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Title: Forecasting influenza activity using machine-learned mobility map
Abstract

Human mobility is a primary driver of infectious disease spread. However, existing data is limited in availability, coverage, granularity, and timeliness. Data-driven forecasts of disease dynamics are crucial for decision-making by health officials and private citizens alike. In this work, we focus on a machine-learned anonymized mobility map (hereon referred to as AMM) aggregated over hundreds of millions of smartphones and evaluate its utility in forecasting epidemics. We factor AMM into a metapopulation model to retrospectively forecast influenza in the USA and Australia. We show that the AMM model performs on-par with those based on commuter surveys, which are sparsely available and expensive. We also compare it with gravity and radiation based models of mobility, and find that the radiation model’s performance is quite similar to AMM and commuter flows. Additionally, we demonstrate our model’s ability to predict disease spread even across state boundaries. Our work contributes towards developing timely infectious disease forecasting at a global scale using human mobility datasets expanding their applications in the area of infectious disease epidemiology.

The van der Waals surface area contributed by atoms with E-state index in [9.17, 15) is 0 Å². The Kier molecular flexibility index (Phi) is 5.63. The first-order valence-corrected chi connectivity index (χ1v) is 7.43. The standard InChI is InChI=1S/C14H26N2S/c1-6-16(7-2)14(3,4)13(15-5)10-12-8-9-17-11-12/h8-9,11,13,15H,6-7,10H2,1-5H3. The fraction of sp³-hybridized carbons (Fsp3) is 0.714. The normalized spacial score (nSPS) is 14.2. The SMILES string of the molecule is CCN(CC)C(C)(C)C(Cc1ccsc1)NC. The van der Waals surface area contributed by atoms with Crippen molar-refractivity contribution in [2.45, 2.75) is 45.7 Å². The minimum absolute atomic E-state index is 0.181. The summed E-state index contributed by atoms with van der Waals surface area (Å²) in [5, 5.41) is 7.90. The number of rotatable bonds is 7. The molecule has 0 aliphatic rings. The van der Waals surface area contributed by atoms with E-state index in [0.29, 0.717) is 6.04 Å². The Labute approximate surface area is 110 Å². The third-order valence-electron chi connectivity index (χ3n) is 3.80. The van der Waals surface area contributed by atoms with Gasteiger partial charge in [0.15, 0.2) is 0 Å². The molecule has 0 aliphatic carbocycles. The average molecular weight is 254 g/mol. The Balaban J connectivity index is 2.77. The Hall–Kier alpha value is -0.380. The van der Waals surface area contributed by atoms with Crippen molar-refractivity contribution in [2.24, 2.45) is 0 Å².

Authors:
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Award ID(s):
1443054 1745207 1633028
Publication Date:
NSF-PAR ID:
10213285
Journal Name:
Nature Communications
Volume:
12
Issue:
1
ISSN:
2041-1723
Publisher:
Nature Publishing Group
Sponsoring Org:
National Science Foundation
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